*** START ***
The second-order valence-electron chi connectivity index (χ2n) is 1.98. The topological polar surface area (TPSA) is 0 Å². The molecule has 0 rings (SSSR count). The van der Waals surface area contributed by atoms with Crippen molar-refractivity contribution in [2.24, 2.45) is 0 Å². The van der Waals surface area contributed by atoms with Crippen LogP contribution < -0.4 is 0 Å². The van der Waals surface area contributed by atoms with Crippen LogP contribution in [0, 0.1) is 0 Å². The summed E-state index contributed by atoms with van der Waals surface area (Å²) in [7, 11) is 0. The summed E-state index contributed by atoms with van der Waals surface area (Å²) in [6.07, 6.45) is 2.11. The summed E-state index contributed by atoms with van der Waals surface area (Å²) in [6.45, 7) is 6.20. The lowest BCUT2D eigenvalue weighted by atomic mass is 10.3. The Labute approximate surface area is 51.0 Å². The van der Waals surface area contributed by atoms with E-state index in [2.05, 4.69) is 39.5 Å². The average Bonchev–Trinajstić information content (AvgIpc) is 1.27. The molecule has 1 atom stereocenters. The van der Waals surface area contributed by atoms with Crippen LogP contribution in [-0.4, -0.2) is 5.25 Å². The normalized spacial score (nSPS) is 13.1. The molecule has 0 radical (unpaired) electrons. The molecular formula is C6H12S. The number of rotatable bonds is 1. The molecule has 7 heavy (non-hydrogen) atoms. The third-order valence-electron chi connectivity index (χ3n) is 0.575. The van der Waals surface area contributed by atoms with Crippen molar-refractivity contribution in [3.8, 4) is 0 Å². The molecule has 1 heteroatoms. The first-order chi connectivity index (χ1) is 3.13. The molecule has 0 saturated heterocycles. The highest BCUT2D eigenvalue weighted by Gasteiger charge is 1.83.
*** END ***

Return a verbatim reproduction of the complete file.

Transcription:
The second-order valence-electron chi connectivity index (χ2n) is 1.98. The topological polar surface area (TPSA) is 0 Å². The molecule has 0 rings (SSSR count). The van der Waals surface area contributed by atoms with Crippen molar-refractivity contribution in [2.24, 2.45) is 0 Å². The van der Waals surface area contributed by atoms with Crippen LogP contribution < -0.4 is 0 Å². The van der Waals surface area contributed by atoms with Crippen LogP contribution in [0, 0.1) is 0 Å². The summed E-state index contributed by atoms with van der Waals surface area (Å²) in [7, 11) is 0. The summed E-state index contributed by atoms with van der Waals surface area (Å²) in [6.07, 6.45) is 2.11. The summed E-state index contributed by atoms with van der Waals surface area (Å²) in [6.45, 7) is 6.20. The lowest BCUT2D eigenvalue weighted by atomic mass is 10.3. The Labute approximate surface area is 51.0 Å². The van der Waals surface area contributed by atoms with E-state index in [2.05, 4.69) is 39.5 Å². The average Bonchev–Trinajstić information content (AvgIpc) is 1.27. The molecule has 1 atom stereocenters. The van der Waals surface area contributed by atoms with Crippen LogP contribution in [-0.4, -0.2) is 5.25 Å². The normalized spacial score (nSPS) is 13.1. The molecule has 0 radical (unpaired) electrons. The molecular formula is C6H12S. The number of rotatable bonds is 1. The molecule has 7 heavy (non-hydrogen) atoms. The third-order valence-electron chi connectivity index (χ3n) is 0.575. The van der Waals surface area contributed by atoms with Crippen molar-refractivity contribution in [3.8, 4) is 0 Å². The molecule has 1 heteroatoms. The first-order chi connectivity index (χ1) is 3.13. The molecule has 0 saturated heterocycles. The highest BCUT2D eigenvalue weighted by Gasteiger charge is 1.83.